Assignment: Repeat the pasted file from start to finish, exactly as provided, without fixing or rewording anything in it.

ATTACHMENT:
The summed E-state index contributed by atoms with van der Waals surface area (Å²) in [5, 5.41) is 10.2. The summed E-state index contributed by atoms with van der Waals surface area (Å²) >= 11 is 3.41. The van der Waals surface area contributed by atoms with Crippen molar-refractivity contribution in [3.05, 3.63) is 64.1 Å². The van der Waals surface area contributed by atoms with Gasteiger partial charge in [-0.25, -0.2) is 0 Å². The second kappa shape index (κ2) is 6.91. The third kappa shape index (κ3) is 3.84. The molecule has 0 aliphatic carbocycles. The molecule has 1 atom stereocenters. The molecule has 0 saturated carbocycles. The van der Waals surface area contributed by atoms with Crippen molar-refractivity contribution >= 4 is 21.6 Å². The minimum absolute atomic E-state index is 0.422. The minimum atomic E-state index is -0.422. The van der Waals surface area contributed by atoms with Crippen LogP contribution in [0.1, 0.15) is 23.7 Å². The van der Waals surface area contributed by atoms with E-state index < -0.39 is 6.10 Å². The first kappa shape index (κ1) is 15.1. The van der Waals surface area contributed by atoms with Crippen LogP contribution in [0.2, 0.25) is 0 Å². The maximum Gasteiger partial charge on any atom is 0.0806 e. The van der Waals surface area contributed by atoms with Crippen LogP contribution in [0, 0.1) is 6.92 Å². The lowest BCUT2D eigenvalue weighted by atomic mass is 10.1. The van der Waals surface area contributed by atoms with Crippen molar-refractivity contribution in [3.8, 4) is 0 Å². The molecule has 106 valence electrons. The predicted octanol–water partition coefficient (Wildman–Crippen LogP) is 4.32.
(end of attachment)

The summed E-state index contributed by atoms with van der Waals surface area (Å²) in [5, 5.41) is 10.2. The summed E-state index contributed by atoms with van der Waals surface area (Å²) >= 11 is 3.41. The van der Waals surface area contributed by atoms with Crippen molar-refractivity contribution in [3.05, 3.63) is 64.1 Å². The van der Waals surface area contributed by atoms with Gasteiger partial charge in [-0.25, -0.2) is 0 Å². The second kappa shape index (κ2) is 6.91. The third kappa shape index (κ3) is 3.84. The molecule has 0 aliphatic carbocycles. The molecule has 1 atom stereocenters. The molecule has 0 saturated carbocycles. The van der Waals surface area contributed by atoms with Crippen molar-refractivity contribution >= 4 is 21.6 Å². The minimum absolute atomic E-state index is 0.422. The minimum atomic E-state index is -0.422. The van der Waals surface area contributed by atoms with Crippen LogP contribution in [0.1, 0.15) is 23.7 Å². The van der Waals surface area contributed by atoms with E-state index < -0.39 is 6.10 Å². The first kappa shape index (κ1) is 15.1. The van der Waals surface area contributed by atoms with Crippen LogP contribution in [0.2, 0.25) is 0 Å². The maximum Gasteiger partial charge on any atom is 0.0806 e. The van der Waals surface area contributed by atoms with Crippen LogP contribution in [0, 0.1) is 6.92 Å². The lowest BCUT2D eigenvalue weighted by atomic mass is 10.1. The van der Waals surface area contributed by atoms with Crippen molar-refractivity contribution in [3.8, 4) is 0 Å². The molecule has 106 valence electrons. The predicted octanol–water partition coefficient (Wildman–Crippen LogP) is 4.32.